3,500 Kms is distance enough to form an opinion of a Tyre. The boots in question? Pirelli Angel GT.
Scratch that - not an opinion, an informed and measured assessment. Let's do it.
Tyre pressure is both objective and subjective.
It is objective in the sense that manufacturer prescribed pressures give a rider a starting point - rightly or wrongly.
It is subjective in the sense that most riders will disagree with these (usually overly high) prescribed pressures and run their own tyres lower.
For completeness, both the Yamaha owners' manual and the Pirelli Angel GT specified pressures are Front/Rear (F/R - 36/42)
Where (kgf/cm^2) is the same unit measurement as BAR
Considering the lightweight of the MT-09, F/R 36/42 psi is on the high side, even for Sport Touring tyres such as the Angel GT.
This will not do.
I've got a route of approx 250kms planned for a shakedown, a mix of coastal flowing roads into climbing technical with some back road shenanigans peppered throughout.
Tools for the 'job'
Tools is somewhat of a generous term - all you need is a calibrated Tyre Pressure gauge and a good quality floor pump. I use a Slime digital pressure gauge and my trusty old Lezyne push-bike pump.
Using a digital gauge I can easily calibrate the device as necessary - this however is not essential. If using a mechanical or slide gauge, you may not know its calibration point or accuracy. It may sound strange, but this does not matter too much - as long as you know "F/R 32/34 on my gauge feels right to me" you'll be fine.
Me? I'm anal retentive and like to know (as much as possible) that my readings have an acceptable error margin and are somewhat close to reality. I setup at F/R 34/36 before hitting the black stuff.
Attitude and performance
Being a Sport Touring tyre - if you're looking for super grippy, soft and sticky boots then you're looking in the wrong place.
That said, the Angels warm up relatively quickly and offer acceptable grip, albeit with a wooden feel and slow tip in.
The early morning run along the coast provided a mix of sweepers and tighter cliff-top roads. Conditions were wet and cold, high wind, trivial rain and road spray with some gravel washouts in the corners.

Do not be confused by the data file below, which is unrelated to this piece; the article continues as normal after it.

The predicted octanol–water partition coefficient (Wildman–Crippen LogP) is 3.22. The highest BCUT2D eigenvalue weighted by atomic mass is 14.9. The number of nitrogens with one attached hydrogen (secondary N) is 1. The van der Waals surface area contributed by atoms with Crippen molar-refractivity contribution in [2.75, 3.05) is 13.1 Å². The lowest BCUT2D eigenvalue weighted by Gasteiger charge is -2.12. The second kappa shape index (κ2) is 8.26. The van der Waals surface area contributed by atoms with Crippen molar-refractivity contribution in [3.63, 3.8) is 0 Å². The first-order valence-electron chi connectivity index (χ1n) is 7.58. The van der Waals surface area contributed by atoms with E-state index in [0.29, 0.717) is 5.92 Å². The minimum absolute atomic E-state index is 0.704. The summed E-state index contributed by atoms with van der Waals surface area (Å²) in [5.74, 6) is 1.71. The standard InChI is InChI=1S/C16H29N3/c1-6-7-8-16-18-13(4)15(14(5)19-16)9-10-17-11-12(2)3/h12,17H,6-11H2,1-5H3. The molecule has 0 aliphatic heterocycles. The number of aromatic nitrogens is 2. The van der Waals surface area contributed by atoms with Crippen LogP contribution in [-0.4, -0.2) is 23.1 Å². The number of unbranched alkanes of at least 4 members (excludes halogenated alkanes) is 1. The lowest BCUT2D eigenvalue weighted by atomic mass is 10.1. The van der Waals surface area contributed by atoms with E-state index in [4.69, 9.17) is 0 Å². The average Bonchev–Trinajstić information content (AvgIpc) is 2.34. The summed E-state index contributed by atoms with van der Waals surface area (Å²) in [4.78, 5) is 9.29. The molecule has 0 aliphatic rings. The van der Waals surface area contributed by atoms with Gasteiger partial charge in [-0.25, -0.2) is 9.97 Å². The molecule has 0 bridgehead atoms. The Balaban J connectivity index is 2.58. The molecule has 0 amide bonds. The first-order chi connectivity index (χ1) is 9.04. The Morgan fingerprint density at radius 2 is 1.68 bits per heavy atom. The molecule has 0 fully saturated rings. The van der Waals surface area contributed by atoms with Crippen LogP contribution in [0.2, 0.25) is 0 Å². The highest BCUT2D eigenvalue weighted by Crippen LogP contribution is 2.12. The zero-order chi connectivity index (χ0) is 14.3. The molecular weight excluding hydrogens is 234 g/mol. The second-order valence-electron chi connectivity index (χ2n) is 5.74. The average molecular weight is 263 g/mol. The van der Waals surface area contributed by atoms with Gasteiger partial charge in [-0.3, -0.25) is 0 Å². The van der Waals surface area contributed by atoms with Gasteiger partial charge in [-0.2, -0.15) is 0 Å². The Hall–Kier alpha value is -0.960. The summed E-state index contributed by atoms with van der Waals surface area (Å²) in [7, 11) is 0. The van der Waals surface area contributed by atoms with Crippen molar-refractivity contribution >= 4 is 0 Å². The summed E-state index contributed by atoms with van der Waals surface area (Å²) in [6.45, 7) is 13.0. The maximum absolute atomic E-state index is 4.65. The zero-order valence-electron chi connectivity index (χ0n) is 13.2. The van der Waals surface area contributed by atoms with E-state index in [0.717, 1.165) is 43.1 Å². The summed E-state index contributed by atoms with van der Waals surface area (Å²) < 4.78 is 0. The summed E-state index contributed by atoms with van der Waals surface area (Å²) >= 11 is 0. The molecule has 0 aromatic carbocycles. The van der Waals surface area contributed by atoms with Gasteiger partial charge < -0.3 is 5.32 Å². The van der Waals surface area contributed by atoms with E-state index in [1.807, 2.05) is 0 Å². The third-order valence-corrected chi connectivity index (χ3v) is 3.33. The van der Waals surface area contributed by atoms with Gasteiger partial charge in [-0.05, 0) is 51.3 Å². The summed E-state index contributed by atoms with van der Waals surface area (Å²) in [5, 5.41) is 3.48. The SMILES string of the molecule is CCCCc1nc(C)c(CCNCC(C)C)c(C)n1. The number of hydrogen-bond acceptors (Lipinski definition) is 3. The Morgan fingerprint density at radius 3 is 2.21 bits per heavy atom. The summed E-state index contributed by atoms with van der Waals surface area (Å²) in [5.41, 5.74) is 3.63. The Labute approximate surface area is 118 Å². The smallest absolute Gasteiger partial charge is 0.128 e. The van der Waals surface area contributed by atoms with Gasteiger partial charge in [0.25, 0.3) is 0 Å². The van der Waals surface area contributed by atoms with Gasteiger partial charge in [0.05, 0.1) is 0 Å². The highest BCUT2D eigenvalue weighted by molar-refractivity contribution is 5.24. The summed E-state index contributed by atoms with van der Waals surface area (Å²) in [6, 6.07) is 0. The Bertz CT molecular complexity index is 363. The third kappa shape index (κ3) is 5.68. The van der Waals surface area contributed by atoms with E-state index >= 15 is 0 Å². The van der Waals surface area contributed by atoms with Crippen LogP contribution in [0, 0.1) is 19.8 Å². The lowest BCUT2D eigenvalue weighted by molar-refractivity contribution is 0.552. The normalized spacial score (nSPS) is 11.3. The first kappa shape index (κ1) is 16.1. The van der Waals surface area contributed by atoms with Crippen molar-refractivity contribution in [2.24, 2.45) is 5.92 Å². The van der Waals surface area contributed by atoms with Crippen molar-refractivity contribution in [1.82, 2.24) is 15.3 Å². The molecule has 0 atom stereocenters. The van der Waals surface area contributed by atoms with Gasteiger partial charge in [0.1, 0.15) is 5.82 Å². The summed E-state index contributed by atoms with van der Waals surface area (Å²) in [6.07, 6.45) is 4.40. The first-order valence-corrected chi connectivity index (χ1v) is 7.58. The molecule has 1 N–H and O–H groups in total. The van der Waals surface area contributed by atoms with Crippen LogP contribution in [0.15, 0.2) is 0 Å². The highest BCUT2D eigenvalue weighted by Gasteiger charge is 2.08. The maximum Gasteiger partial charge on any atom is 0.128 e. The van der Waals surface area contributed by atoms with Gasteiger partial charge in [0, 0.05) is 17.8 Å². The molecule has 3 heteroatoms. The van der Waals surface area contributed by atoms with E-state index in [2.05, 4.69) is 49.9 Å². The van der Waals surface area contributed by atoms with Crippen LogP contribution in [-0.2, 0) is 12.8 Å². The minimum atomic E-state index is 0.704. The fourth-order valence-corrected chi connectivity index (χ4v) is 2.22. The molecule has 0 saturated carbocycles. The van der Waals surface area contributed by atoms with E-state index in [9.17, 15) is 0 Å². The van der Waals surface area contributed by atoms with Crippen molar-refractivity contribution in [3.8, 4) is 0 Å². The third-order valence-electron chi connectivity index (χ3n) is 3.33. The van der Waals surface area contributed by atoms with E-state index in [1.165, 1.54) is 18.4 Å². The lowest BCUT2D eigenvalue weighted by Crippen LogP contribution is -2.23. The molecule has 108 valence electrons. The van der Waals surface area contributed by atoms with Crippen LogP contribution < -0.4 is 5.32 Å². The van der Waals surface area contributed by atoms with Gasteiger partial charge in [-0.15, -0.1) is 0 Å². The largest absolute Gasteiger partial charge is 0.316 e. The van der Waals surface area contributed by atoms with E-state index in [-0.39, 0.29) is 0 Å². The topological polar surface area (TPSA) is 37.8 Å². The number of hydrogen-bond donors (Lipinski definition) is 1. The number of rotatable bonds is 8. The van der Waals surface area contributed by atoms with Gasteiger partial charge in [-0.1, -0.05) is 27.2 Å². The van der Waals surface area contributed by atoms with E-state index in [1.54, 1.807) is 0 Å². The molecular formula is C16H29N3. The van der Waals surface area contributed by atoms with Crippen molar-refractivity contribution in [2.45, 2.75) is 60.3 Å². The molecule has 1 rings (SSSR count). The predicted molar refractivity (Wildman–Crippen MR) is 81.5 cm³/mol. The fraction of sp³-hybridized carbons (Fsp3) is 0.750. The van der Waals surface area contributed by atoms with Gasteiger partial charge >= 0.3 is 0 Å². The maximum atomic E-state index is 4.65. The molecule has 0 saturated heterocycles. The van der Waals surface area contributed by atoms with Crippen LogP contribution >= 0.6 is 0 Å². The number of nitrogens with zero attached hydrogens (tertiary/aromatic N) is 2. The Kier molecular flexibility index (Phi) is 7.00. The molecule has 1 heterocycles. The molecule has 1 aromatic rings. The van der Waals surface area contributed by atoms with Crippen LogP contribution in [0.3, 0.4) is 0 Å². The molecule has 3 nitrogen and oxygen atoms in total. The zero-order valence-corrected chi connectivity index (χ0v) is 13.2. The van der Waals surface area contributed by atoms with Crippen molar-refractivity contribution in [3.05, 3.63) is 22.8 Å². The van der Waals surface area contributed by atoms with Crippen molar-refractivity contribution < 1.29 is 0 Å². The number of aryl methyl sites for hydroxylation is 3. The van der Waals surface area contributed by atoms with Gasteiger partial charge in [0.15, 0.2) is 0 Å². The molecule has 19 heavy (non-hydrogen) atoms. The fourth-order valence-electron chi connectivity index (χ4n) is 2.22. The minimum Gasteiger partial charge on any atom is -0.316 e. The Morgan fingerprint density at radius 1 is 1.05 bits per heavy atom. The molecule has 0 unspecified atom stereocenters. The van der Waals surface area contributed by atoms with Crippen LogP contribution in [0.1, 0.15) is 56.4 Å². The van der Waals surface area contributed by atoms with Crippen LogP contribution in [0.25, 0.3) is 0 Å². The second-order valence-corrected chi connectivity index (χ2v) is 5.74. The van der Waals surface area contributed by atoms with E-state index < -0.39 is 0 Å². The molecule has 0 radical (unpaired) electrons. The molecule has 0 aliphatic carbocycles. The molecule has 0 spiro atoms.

The Angels gripped well enough, changing direction without duress. On corner exit I was comfortable opening the throttle whilst still pitched over with moderate lean-angle.
Changing pace I head through back roads on the way to some more technical hills, opportunity enough for wheelies and shenanigans.
The rear picks up strongly when ripping the throttle to loft the front skyward, the front tyre touching down with immediate grip producing a subtle headshake. No problems here.
As the roads continue to dry out I push the Angels more - to be fair, dry grip and feel is not great, I would report less feedback and road/rider feel than offered by the Michelin Pilot Road 3s I was running on the Aprilia. Significantly less.
Climbing into the technical section of the ride, I shift back in the saddle, get my weight over the front, move the balls of my feet to the outside of the pegs, grip the tank with my knees - wrap the throttle - Braaaarp.
Performing a sighting lap reveals a dry and relatively clean road surface - there are some gravel patches on some of the straight sections but the corners are clear. Game on.
I get busy running this section of road over the next hour, taking some pressure readings as the tyres warm up. By the end of the 'session' they had picked up ~5+%
Going harder on the Angels is not a linear experience. The attitude of the tyre changes from a slow and neutral tip in, to a sudden falling into the corners as the front pushes wide.
On corner exit, the rear does put the Yamaha's power down well and I was relatively confident opening the throttle progressively whilst pitched over. Increase throttle whilst decreasing steering rate.
The Pirelli Angel GTs offer reasonable wet grip and reasonable dry grip. Unfortunately, the amount of dry grip and feel being sacrificed does not legitimise the wet performance on offer.
During the early components of the test today the roads were wet, but not excessively. The 3,500 kms travelled so far have seen far worse conditions in heavy rain, as such - the wet performance of this tyre has been demonstrated considerably.
While exploring the available grip, the overall road/rider feel is wooden with minimal feedback. I have had the rear let go on more than one occasion in hot/dry conditions during the previous kilometres travelled.
That said, I still managed to give them a good flogging today.
It is important to mention that the MT-09 suspension really is not up to the task of the motor and chassis geometry. Some of the shortfalls I have experienced will no doubt be attributed to these lack-lustre chassis dynamics.
Which delivers a nice segway to this...........
How much Angle can the Angel handle?